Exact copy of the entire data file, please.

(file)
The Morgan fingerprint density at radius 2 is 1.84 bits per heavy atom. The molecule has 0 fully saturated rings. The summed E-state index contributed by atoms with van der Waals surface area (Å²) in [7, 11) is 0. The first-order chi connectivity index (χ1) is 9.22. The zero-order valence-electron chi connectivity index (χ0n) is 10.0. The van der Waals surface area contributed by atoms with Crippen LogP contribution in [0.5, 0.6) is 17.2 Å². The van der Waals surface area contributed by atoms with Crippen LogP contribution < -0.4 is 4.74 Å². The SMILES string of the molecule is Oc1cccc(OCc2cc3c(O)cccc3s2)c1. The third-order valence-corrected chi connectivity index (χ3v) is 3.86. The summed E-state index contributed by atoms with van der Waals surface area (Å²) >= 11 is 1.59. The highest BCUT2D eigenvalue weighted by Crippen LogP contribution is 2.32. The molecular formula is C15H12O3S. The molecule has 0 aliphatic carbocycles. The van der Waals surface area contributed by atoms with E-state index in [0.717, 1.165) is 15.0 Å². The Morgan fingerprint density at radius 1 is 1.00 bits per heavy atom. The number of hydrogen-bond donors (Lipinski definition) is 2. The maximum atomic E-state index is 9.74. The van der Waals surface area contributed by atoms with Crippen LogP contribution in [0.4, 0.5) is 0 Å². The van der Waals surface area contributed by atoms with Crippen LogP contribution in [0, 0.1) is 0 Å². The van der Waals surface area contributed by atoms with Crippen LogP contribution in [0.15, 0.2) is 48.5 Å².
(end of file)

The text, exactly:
The Morgan fingerprint density at radius 2 is 1.84 bits per heavy atom. The molecule has 0 fully saturated rings. The summed E-state index contributed by atoms with van der Waals surface area (Å²) in [7, 11) is 0. The first-order chi connectivity index (χ1) is 9.22. The zero-order valence-electron chi connectivity index (χ0n) is 10.0. The van der Waals surface area contributed by atoms with Crippen LogP contribution in [0.5, 0.6) is 17.2 Å². The van der Waals surface area contributed by atoms with Crippen LogP contribution < -0.4 is 4.74 Å². The SMILES string of the molecule is Oc1cccc(OCc2cc3c(O)cccc3s2)c1. The third-order valence-corrected chi connectivity index (χ3v) is 3.86. The summed E-state index contributed by atoms with van der Waals surface area (Å²) >= 11 is 1.59. The highest BCUT2D eigenvalue weighted by Crippen LogP contribution is 2.32. The molecular formula is C15H12O3S. The molecule has 0 aliphatic carbocycles. The van der Waals surface area contributed by atoms with E-state index in [0.717, 1.165) is 15.0 Å². The Morgan fingerprint density at radius 1 is 1.00 bits per heavy atom. The number of hydrogen-bond donors (Lipinski definition) is 2. The maximum atomic E-state index is 9.74. The van der Waals surface area contributed by atoms with Crippen LogP contribution in [0.4, 0.5) is 0 Å². The van der Waals surface area contributed by atoms with Crippen LogP contribution in [0, 0.1) is 0 Å². The van der Waals surface area contributed by atoms with Crippen LogP contribution in [0.15, 0.2) is 48.5 Å².